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Brig.-Gen. Bradley T. Johnson, Confederate Military History, a library of Confederate States Military History: Volume 2.1, Maryland (ed. Clement Anselm Evans), Chapter 2: Maryland's First patriotic movement in 1861. (search)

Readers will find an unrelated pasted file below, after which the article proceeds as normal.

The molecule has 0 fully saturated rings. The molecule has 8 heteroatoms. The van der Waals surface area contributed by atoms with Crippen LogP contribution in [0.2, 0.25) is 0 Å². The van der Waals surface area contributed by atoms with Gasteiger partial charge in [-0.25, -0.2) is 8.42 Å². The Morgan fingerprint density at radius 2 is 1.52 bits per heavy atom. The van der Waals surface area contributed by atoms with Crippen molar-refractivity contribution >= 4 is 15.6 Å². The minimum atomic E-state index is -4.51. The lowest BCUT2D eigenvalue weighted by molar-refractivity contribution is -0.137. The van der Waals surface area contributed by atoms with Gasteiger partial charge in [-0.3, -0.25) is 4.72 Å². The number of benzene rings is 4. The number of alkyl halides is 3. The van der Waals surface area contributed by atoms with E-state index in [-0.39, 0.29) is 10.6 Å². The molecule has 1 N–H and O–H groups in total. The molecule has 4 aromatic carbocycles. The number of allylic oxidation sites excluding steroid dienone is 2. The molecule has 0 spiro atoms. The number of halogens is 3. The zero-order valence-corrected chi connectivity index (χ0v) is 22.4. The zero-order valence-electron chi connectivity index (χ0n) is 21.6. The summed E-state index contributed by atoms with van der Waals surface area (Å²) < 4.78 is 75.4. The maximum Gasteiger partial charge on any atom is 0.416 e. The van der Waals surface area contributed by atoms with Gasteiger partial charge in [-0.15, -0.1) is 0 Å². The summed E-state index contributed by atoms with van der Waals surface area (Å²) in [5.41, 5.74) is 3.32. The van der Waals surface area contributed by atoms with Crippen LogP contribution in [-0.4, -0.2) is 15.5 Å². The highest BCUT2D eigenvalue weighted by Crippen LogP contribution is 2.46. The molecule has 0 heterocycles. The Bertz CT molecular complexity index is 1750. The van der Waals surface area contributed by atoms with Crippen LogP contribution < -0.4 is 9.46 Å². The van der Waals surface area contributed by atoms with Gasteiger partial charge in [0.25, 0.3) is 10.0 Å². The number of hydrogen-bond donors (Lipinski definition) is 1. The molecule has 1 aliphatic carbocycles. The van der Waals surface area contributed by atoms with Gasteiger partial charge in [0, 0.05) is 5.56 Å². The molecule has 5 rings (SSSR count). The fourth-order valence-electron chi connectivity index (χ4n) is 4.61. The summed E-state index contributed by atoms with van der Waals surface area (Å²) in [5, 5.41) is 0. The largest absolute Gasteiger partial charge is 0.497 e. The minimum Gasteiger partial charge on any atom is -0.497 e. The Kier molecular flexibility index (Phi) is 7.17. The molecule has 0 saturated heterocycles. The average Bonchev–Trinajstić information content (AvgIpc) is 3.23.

on; he had passed New York; he had gone through Philadelphia; he was on the Susquehanna. What next? Maryland held her breath. Through New England their route had been an ovation. Down Broadway in New York the people went wild, as they did through New Jersey and Philadelphia. There were eleven companies of Massachusetts troops attached to the Sixth Massachusetts under command of Colonel Jones. At Philadelphia an unarmed and ununiformed mob of Pennsylvanians, called a regiment, under Colonel Small, was added to Colonel Jones' command. They came in a train of thirty-five cars and arrived at the President street station at 11 a. m. Thence it was the custom of the railroad company to haul each car across the city, over a track laid in the street, to Camden station of the Baltimore & Ohio railroad, a distance of a little over a mile. Nine cars with seven companies got through to Camden station. But that was as much as human nature could bear. The mob of infuriated men increased ev